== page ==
Upon reviewing autopsy photographs during his 1996-testimony before the Assassination Records Review Board, Humes denounced a longitudinal object as a drop and blood and thoughtfully endorsed the transverse object as the wound of entry. (10) Apparently the thoughts that motivated Humes to describe the presumed wound of entry upon the back in his autopsy report of 1963 were still troubling his conscience. (11)
Initially Doctor Humes reported that the scalp wound was located slightly superior to the external occipital protuberance, commonly known as the EOP. (12) The Clark Panel placed this wound high above the hairline at four inches, ten centimeters, superior to the EOP. (13) (14)
In their testimonies of 1977 before the Forensic Pathology Panel, Humes and his assistant, Doctor J. Thorton Boswell, relocated the scalp wound inferior to the EOP and near the hairline. (15) This maneuver by Humes and Boswell enabled the Forensic Pathology Panel to attach their cowlick entry into the skull to the scalp wound. The following year, Humes retracted his relocation of the scalp wound and affirmed its earlier placement. (16) In 1996, during his ARRB deposition, Boswell followed the lead of Humes and affirmed the location of the scalp wound as slightly above the EOP. (17) (18) In fact Boswell denied having changed his mind as to the location of the scalp wound. (19)
During his Warren Commission testimony, Humes did not describe the shape of the scalp wound. Instead he medically classified the wound as a laceration. (4) However, Humes attributed the longer dimension of the six millimeters by fifteen millimeters wound to a tangential entry by the bullet. (20)
In January 1967 following the review of autopsy materials, Humes reported that a tunnel connected the scalp wound with the hole in the skull. He noted that the slanting direction of the wound track obscured the actual penetration of the skull. (21)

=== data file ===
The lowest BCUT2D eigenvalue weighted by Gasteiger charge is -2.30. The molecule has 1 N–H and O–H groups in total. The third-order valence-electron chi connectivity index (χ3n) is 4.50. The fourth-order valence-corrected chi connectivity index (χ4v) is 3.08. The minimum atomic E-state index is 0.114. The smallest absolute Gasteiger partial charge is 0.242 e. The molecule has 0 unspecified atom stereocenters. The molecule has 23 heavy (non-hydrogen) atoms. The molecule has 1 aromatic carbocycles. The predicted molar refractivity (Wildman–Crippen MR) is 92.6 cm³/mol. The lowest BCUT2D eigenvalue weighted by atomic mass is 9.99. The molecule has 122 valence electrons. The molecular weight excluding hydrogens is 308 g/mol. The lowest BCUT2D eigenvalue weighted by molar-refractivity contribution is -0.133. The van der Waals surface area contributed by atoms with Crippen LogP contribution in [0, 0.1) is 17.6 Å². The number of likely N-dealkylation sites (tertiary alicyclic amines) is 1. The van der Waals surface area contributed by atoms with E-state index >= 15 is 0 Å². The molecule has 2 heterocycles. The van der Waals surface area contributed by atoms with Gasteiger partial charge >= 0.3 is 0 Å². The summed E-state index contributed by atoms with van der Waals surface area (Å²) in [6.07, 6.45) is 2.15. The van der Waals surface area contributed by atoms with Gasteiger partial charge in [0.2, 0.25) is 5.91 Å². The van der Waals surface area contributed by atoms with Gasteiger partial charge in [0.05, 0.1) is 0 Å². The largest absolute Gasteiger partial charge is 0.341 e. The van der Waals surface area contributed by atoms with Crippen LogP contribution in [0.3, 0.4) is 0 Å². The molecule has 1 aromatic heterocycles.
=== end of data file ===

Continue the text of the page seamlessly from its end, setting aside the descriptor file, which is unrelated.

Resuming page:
The Clark Panel reported an elliptical wound of the scalp whose fifteen-millimeter longer axis corresponded with the long axis of the skull. (13) Despite location, the elliptical shape and the dimensions of six millimeters by fifteen millimeters placed the bullet entering the head with a 66-degree incidence angle measured from a perpendicular to the point of entry. Coupling this highly tangential incidence angle with the approximate alignment of the longer axis of the wound with the long axis of the skull placed the entering bullet on course for exit to the right and rear of the apex of the head. These forensic considerations require that Kennedy had an incredible face down posture when shot in the head.
Fortunately the Clark Panel noted one detail to circumvent the problems raised by this incredible face-down posture. They noted that the margin of the scalp wound had an ill-defined zone of abrasion. (13) Without doubt the firm substance of the skull beneath a thin layer of soft tissue wound produce an especially prominent abrasion surrounding a bullet wound of the head. This physical consideration is sufficient to discredit the autopsy photographs that show a scalp wound surrounded by ill-defined abrasion.
Fifty years has elapsed since the assassination of President Kennedy and nobody can explain with certainty the physiological basis for his death. This shortcoming has become a national disgrace.